Will today’s VR game developers graduate into tomorrow’s enterprise AR developers? This is a long-term question we’ve been asking ourselves.

The question stems from the fact that AR and VR will follow typical industry lifecycles including growth, shakeout and maturity. And as these industries mature, so will their components.

For example, we could see a more tempered investing environment in VR. But these cycles could also interestingly impact the evolution of another key piece of the ecosystem: developers.

In other words, now predominantly occupying VR gaming, could top programmers in immersive computing graduate to commercial and enterprise AR like manufacturing, medicine and retail?

“The VR game developers of today could be the enterprise app developers of tomorrow,” Transformation Group Partner Shel Israel told me last week at AWE. “The skill sets of Unity developers will be highly transferable.”

The Law of Osmosis

One question that arises is why? As discussed in Israel’s book The Fourth Transformation commercial and enterprise AR will eventually eclipse things like VR gaming in market size. Could it therefore absorb top technical talent?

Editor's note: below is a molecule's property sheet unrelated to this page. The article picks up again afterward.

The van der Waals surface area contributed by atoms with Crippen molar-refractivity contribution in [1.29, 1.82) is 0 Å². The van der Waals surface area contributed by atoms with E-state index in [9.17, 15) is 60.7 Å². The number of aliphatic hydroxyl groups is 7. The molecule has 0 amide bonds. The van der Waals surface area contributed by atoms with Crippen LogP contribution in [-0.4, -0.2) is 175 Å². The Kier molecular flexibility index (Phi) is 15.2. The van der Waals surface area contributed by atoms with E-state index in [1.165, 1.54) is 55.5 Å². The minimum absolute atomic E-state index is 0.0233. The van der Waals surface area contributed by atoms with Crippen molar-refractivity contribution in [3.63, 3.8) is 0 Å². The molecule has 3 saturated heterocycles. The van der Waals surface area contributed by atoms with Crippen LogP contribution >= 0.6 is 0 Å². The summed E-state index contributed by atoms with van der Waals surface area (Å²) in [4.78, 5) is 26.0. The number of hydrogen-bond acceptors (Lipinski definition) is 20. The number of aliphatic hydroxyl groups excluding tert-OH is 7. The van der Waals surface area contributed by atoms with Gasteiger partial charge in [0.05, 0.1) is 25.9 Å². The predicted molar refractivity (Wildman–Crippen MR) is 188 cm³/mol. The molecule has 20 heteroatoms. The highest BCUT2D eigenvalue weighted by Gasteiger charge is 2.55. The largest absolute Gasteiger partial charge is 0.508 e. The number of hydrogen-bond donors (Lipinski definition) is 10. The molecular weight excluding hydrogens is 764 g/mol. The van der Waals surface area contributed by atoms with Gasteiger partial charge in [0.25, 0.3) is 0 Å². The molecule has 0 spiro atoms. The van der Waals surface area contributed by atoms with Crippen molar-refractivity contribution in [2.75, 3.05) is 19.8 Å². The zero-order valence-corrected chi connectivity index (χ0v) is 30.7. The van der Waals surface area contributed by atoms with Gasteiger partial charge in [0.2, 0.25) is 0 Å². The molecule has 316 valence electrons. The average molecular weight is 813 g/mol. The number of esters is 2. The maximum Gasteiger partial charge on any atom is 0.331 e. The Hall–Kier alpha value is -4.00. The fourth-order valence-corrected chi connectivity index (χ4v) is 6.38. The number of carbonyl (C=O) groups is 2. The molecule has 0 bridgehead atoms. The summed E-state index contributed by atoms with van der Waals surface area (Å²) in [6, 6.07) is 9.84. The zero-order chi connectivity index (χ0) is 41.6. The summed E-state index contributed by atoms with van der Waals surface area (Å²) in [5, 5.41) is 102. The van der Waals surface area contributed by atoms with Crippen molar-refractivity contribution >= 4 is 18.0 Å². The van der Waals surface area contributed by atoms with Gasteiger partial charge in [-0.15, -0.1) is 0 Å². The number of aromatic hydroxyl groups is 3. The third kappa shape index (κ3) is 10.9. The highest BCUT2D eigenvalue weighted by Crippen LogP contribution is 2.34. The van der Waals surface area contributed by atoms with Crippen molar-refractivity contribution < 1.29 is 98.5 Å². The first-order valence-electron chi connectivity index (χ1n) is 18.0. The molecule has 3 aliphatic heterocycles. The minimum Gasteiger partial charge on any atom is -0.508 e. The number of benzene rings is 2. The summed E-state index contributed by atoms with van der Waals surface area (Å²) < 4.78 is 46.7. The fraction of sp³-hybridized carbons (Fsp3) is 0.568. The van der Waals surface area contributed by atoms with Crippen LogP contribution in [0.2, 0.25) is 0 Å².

There’s always a sort of osmosis of programming talent to industry segments that achieve the greatest revenues. We saw this with mobile apps over the past decade, enterprise software, and today’s talent in VR gaming.

So the question of technical talent and where it goes could boil down to what industry segment will create the most value out of immersive technology. Israel’s book and our past analysis point to AR (see our interview with Israel and Robert Scoble below).

Amplifying this question is Apple’s ARkit introduction this week. Due to iOS’s reach, and the size of its developer network ARKit essentially creates the worlds largest AR development platform overnight. And that will have some gravitational pull.

Skating Lesson

As for what kind of AR, it will start with smartphones as we’ve examined. Glasses based AR will take a bit longer and exist more in the enterprise, due to a more justifiable ROI case (operational efficiencies).

Meanwhile, VR gaming is safe for a while. In fact many VR game developers are immune from these macro industry migration patterns — driven by a more powerful factor: a love of game development. Developers we’ve met bear that out.

But the question of where developer demand will trend over time is important. It impacts investors, VR/AR players, not to mention developers themselves — to optimize skills and career paths to “skate to where the puck is going.”

“There are only so many ways to zap an alien,” Israel said. “This lesson has led to the first saturation point in the nascent [VR] space. Even gamers are beginning to tell us that there are too many games that more or less work in the very same ways. This phenomenon, we believe, is incredibly well timed for the coming tsunami in business applications for such zapless–but lucrative–niches as education, retail, health, logistics, communications and non-gaming forms of entertainment.”